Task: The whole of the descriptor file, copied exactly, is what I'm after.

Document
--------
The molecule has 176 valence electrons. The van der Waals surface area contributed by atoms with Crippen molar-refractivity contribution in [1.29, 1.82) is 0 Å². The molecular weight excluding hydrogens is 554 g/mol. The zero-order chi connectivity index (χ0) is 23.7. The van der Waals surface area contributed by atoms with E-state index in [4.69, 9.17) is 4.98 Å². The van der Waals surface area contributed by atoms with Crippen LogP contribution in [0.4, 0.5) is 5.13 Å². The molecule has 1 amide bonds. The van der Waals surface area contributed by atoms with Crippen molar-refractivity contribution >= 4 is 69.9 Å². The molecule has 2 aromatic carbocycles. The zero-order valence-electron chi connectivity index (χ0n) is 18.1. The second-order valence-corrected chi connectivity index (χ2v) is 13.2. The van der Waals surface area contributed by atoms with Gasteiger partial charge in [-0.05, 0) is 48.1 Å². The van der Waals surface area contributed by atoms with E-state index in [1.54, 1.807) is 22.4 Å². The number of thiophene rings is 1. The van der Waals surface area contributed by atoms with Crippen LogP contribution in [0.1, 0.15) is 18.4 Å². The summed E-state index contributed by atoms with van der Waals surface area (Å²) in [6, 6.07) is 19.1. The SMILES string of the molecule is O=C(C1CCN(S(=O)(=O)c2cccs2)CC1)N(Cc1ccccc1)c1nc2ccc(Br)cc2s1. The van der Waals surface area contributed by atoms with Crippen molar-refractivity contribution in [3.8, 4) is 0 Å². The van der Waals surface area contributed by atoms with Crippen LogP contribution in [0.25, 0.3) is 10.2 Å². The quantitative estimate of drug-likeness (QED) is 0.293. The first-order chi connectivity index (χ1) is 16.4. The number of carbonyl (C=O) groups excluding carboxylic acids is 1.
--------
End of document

The molecule has 176 valence electrons. The van der Waals surface area contributed by atoms with Crippen molar-refractivity contribution in [1.29, 1.82) is 0 Å². The molecular weight excluding hydrogens is 554 g/mol. The zero-order chi connectivity index (χ0) is 23.7. The van der Waals surface area contributed by atoms with E-state index in [4.69, 9.17) is 4.98 Å². The van der Waals surface area contributed by atoms with Crippen LogP contribution in [0.4, 0.5) is 5.13 Å². The molecule has 1 amide bonds. The van der Waals surface area contributed by atoms with Crippen molar-refractivity contribution >= 4 is 69.9 Å². The molecule has 2 aromatic carbocycles. The zero-order valence-electron chi connectivity index (χ0n) is 18.1. The second-order valence-corrected chi connectivity index (χ2v) is 13.2. The van der Waals surface area contributed by atoms with Gasteiger partial charge in [-0.05, 0) is 48.1 Å². The van der Waals surface area contributed by atoms with E-state index in [1.54, 1.807) is 22.4 Å². The number of thiophene rings is 1. The van der Waals surface area contributed by atoms with Crippen LogP contribution in [0.1, 0.15) is 18.4 Å². The summed E-state index contributed by atoms with van der Waals surface area (Å²) in [6, 6.07) is 19.1. The SMILES string of the molecule is O=C(C1CCN(S(=O)(=O)c2cccs2)CC1)N(Cc1ccccc1)c1nc2ccc(Br)cc2s1. The van der Waals surface area contributed by atoms with Crippen molar-refractivity contribution in [3.8, 4) is 0 Å². The van der Waals surface area contributed by atoms with Crippen LogP contribution in [0.25, 0.3) is 10.2 Å². The quantitative estimate of drug-likeness (QED) is 0.293. The first-order chi connectivity index (χ1) is 16.4. The number of carbonyl (C=O) groups excluding carboxylic acids is 1.